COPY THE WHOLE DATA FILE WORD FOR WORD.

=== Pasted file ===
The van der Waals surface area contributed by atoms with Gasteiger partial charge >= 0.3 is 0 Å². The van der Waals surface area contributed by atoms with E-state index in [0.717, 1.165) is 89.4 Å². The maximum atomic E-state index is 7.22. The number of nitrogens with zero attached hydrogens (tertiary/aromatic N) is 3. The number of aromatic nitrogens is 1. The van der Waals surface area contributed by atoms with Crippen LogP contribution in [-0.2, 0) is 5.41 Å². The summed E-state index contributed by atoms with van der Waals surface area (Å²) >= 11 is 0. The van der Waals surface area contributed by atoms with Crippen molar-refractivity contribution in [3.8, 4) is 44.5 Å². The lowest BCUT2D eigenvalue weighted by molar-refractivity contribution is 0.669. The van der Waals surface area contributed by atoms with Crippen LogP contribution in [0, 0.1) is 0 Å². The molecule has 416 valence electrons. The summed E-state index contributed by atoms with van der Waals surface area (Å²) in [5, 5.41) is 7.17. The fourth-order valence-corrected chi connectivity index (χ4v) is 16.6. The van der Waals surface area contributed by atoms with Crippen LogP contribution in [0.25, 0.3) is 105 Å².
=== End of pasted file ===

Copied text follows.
The van der Waals surface area contributed by atoms with Gasteiger partial charge >= 0.3 is 0 Å². The van der Waals surface area contributed by atoms with E-state index in [0.717, 1.165) is 89.4 Å². The maximum atomic E-state index is 7.22. The number of nitrogens with zero attached hydrogens (tertiary/aromatic N) is 3. The number of aromatic nitrogens is 1. The van der Waals surface area contributed by atoms with Crippen LogP contribution in [-0.2, 0) is 5.41 Å². The summed E-state index contributed by atoms with van der Waals surface area (Å²) >= 11 is 0. The van der Waals surface area contributed by atoms with Crippen molar-refractivity contribution in [3.8, 4) is 44.5 Å². The lowest BCUT2D eigenvalue weighted by molar-refractivity contribution is 0.669. The van der Waals surface area contributed by atoms with Crippen LogP contribution in [0, 0.1) is 0 Å². The molecule has 416 valence electrons. The summed E-state index contributed by atoms with van der Waals surface area (Å²) in [5, 5.41) is 7.17. The fourth-order valence-corrected chi connectivity index (χ4v) is 16.6. The van der Waals surface area contributed by atoms with Crippen LogP contribution in [0.25, 0.3) is 105 Å².